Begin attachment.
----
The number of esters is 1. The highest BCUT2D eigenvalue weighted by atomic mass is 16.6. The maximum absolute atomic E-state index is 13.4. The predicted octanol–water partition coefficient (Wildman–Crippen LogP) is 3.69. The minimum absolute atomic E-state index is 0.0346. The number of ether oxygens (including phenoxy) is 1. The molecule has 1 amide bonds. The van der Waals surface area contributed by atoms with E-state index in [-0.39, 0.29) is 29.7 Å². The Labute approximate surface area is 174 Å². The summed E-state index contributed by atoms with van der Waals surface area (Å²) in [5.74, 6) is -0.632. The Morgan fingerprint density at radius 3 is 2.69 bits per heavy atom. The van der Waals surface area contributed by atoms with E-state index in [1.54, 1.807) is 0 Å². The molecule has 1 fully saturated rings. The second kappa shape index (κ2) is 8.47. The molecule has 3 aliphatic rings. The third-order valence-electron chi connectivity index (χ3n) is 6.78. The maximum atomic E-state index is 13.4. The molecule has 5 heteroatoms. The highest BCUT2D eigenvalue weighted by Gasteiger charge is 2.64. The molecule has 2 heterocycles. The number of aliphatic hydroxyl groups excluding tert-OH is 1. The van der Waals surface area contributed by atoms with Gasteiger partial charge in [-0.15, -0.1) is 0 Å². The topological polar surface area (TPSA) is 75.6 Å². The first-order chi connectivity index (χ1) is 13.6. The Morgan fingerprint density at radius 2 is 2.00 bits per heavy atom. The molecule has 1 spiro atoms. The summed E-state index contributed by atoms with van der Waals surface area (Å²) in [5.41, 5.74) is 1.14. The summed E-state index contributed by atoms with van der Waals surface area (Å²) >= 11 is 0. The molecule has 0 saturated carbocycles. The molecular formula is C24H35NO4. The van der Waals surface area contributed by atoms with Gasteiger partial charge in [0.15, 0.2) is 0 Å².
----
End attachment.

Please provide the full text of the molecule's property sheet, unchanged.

The number of esters is 1. The highest BCUT2D eigenvalue weighted by atomic mass is 16.6. The maximum absolute atomic E-state index is 13.4. The predicted octanol–water partition coefficient (Wildman–Crippen LogP) is 3.69. The minimum absolute atomic E-state index is 0.0346. The number of ether oxygens (including phenoxy) is 1. The molecule has 1 amide bonds. The van der Waals surface area contributed by atoms with E-state index in [-0.39, 0.29) is 29.7 Å². The Labute approximate surface area is 174 Å². The summed E-state index contributed by atoms with van der Waals surface area (Å²) in [5.74, 6) is -0.632. The Morgan fingerprint density at radius 3 is 2.69 bits per heavy atom. The van der Waals surface area contributed by atoms with E-state index in [1.54, 1.807) is 0 Å². The molecule has 1 fully saturated rings. The second kappa shape index (κ2) is 8.47. The molecule has 3 aliphatic rings. The third-order valence-electron chi connectivity index (χ3n) is 6.78. The maximum atomic E-state index is 13.4. The molecule has 5 heteroatoms. The highest BCUT2D eigenvalue weighted by Gasteiger charge is 2.64. The molecule has 2 heterocycles. The number of aliphatic hydroxyl groups excluding tert-OH is 1. The van der Waals surface area contributed by atoms with Gasteiger partial charge in [-0.15, -0.1) is 0 Å². The topological polar surface area (TPSA) is 75.6 Å². The first-order chi connectivity index (χ1) is 13.6. The Morgan fingerprint density at radius 2 is 2.00 bits per heavy atom. The molecule has 1 spiro atoms. The summed E-state index contributed by atoms with van der Waals surface area (Å²) in [5.41, 5.74) is 1.14. The summed E-state index contributed by atoms with van der Waals surface area (Å²) >= 11 is 0. The molecule has 0 saturated carbocycles. The molecular formula is C24H35NO4. The van der Waals surface area contributed by atoms with Gasteiger partial charge in [0.15, 0.2) is 0 Å².